Apple’s “communication safety in Messages” feature, which is designed to automatically blur images containing nudity sent to children using the company’s messaging service, is now rolling out to additional countries. After launching in the US last year, the feature is now coming to the Messages apps on iOS, iPadOS, and macOS for users in the UK, Canada, New Zealand, and Australia. Exact timing is unclear, but The Guardian reports that the feature is coming to the UK “soon.” Scanning happens on the device and does not impact the end-to-end encryption of messages. Instructions on how to enable the feature, which is integrated with Apple’s existing Family Sharing system, can be found here. The Verge
Members of the European Parliament this week voted overwhelmingly in support of legislation that will compel Apple to offer a USB-C port on all iPhones, iPads, and AirPods in Europe.
The proposal, known as a directive, will force all consumer electronics manufacturers who sell devices in Europe to ensure that all new phones, tablets, laptops, digital cameras, headphones, headsets, handheld videogame consoles, and portable speakers feature a USB-C port, regardless of the manufacturer. Exemptions will only apply for devices that are too small to offer a USB-C port, such as smart watches, health trackers, and some sports equipment. This “common port” would be a world first and impact Apple in particular since it widely uses the Lightning connector instead of USB-C on many of its devices. MacRumors
Following reports earlier this week that Microsoft is considering introducing ads to free-to-play games on Xbox, a new report has surfaced claiming Sony has been working on its own plan to do the same with its PlayStation games. As reported by Business Insider (paywall), which cites three people involved with Sony plans as its sources, the company is currently investigating ways to encourage developers to continue making free-to-play games – said to have soared in popularity during the pandemic – by providing new ways to monetise them.At present, PlayStation’s ad inventory is said to be limited to in-menu ads – which can be used by publishers and developers to do things like promote their own games on the PlayStation Store – and ads served via streaming video on certain apps. Eurogamer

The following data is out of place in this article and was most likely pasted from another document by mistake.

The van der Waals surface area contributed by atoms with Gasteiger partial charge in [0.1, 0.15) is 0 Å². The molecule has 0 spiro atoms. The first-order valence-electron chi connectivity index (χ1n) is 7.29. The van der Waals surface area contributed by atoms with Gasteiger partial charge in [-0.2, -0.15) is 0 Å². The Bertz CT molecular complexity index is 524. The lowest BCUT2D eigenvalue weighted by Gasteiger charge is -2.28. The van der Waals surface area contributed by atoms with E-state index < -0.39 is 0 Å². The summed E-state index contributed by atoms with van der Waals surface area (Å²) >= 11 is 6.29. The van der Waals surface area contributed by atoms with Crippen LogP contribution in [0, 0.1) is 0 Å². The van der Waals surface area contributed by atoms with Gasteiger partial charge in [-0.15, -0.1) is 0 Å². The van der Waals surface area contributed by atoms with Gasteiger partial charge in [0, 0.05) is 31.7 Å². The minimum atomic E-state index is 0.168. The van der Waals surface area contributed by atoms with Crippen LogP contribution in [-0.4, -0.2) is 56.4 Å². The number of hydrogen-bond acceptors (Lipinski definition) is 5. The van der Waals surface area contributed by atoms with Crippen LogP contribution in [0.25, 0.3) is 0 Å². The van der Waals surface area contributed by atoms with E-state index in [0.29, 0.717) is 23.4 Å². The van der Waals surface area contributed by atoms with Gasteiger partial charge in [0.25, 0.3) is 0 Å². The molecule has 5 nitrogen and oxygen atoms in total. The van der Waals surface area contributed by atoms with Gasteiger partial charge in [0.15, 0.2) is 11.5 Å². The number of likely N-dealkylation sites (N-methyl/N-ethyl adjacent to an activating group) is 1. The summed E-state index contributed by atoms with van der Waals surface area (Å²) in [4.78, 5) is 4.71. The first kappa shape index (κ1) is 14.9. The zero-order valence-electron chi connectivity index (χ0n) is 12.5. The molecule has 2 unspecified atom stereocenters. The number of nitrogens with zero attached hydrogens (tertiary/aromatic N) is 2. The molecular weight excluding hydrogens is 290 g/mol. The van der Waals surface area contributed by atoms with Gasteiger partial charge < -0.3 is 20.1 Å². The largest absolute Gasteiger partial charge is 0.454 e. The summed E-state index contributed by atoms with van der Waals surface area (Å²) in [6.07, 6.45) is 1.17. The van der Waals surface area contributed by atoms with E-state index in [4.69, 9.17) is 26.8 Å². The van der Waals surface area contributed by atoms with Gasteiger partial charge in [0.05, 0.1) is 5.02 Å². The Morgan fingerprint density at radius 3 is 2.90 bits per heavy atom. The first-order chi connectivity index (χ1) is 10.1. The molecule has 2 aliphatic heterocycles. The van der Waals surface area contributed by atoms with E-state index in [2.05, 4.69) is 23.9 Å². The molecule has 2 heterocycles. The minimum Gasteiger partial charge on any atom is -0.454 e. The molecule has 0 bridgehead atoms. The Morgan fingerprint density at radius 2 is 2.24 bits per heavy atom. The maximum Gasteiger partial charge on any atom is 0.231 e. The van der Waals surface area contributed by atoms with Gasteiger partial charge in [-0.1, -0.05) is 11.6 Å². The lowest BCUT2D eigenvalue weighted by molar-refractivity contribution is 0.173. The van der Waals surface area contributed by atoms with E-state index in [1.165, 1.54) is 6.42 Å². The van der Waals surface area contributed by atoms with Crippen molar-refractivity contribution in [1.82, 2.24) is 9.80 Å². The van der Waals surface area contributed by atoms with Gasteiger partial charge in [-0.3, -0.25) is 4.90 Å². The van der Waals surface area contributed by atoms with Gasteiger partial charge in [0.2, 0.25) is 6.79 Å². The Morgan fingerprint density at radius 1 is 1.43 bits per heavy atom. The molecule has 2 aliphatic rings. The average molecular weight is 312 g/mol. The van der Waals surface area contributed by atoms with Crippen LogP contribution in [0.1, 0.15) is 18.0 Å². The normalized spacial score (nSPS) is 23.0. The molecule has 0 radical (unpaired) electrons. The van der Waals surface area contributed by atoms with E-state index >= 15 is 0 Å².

Apple is reportedly aiming to release a full-screen iPhone two years from now. This is according to a well-known Apple analyst. Ming-Chi Kuo, who has a solid record when it comes to predicting Apple’s upcoming product roadmap, has claimed in a tweet that an iPhone with an uninterrupted display – aka a “full screen” – will arrive in 2024. The full screen might be limited to high-end models of the iPhone 16, he noted. That means the iPhone 16 Pro and Max could house the front-facing camera and Face ID under the display (the standard or mini models presumably won’t). Pocket Lint
I think the real full-screen iPhone will come in 2024. High-end iPhones in 2024 would adopt an under-display front camera alongside the under-display Face ID. A low-light condition is detrimental to front camera quality, and ISP & algorithm are critical for quality improvements. https://t.co/vWjeZYZUPK
— 郭明錤 (Ming-Chi Kuo) (@mingchikuo) April 20, 2022
CNN’s new owner says it will close the US-based news channel’s streaming service just a month after it launched. Warner Bros Discovery (WBD) says it will issue refunds to subscribers after the service is shut down on 30 April. The head of CNN+ has resigned and hundreds more workers could be at risk of losing their jobs. This week, $50bn (£38.4bn) was wiped off the stock market value of streaming giant Netflix after it revealed a sharp fall in subscribers. CNN+ was launched on 29 March in an attempt to bring in revenues from news streaming subscriptions. BBC